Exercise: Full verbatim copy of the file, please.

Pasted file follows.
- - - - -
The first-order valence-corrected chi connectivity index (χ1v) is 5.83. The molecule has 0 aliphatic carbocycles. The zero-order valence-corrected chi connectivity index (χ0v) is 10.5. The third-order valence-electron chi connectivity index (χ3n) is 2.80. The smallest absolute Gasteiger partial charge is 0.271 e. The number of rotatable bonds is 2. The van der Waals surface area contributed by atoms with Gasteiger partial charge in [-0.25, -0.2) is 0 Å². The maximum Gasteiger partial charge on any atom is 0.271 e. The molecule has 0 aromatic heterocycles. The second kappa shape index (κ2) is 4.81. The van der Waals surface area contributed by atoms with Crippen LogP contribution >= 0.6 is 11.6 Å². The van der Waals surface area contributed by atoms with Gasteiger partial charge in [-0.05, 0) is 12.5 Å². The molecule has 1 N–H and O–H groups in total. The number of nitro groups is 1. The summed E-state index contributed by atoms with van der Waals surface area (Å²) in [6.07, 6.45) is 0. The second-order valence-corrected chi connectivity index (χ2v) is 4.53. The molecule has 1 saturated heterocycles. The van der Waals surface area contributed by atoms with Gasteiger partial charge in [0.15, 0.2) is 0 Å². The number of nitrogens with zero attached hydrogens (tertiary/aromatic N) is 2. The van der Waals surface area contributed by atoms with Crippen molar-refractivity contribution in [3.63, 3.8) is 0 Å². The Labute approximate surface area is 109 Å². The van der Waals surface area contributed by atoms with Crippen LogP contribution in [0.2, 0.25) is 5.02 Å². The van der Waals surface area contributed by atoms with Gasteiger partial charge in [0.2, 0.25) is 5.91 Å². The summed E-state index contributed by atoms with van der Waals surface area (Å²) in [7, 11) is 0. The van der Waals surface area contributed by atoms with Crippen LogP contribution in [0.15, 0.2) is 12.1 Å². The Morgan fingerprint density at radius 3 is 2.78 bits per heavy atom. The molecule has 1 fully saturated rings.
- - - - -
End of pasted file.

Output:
The first-order valence-corrected chi connectivity index (χ1v) is 5.83. The molecule has 0 aliphatic carbocycles. The zero-order valence-corrected chi connectivity index (χ0v) is 10.5. The third-order valence-electron chi connectivity index (χ3n) is 2.80. The smallest absolute Gasteiger partial charge is 0.271 e. The number of rotatable bonds is 2. The van der Waals surface area contributed by atoms with Gasteiger partial charge in [-0.25, -0.2) is 0 Å². The maximum Gasteiger partial charge on any atom is 0.271 e. The molecule has 0 aromatic heterocycles. The second kappa shape index (κ2) is 4.81. The van der Waals surface area contributed by atoms with Crippen LogP contribution >= 0.6 is 11.6 Å². The van der Waals surface area contributed by atoms with Gasteiger partial charge in [-0.05, 0) is 12.5 Å². The molecule has 1 N–H and O–H groups in total. The number of nitro groups is 1. The summed E-state index contributed by atoms with van der Waals surface area (Å²) in [6.07, 6.45) is 0. The second-order valence-corrected chi connectivity index (χ2v) is 4.53. The molecule has 1 saturated heterocycles. The van der Waals surface area contributed by atoms with Gasteiger partial charge in [0.15, 0.2) is 0 Å². The number of nitrogens with zero attached hydrogens (tertiary/aromatic N) is 2. The van der Waals surface area contributed by atoms with Crippen molar-refractivity contribution in [3.63, 3.8) is 0 Å². The Labute approximate surface area is 109 Å². The van der Waals surface area contributed by atoms with Crippen LogP contribution in [0.2, 0.25) is 5.02 Å². The van der Waals surface area contributed by atoms with Gasteiger partial charge in [0.2, 0.25) is 5.91 Å². The summed E-state index contributed by atoms with van der Waals surface area (Å²) in [7, 11) is 0. The van der Waals surface area contributed by atoms with Crippen LogP contribution in [0.15, 0.2) is 12.1 Å². The Morgan fingerprint density at radius 3 is 2.78 bits per heavy atom. The molecule has 1 fully saturated rings.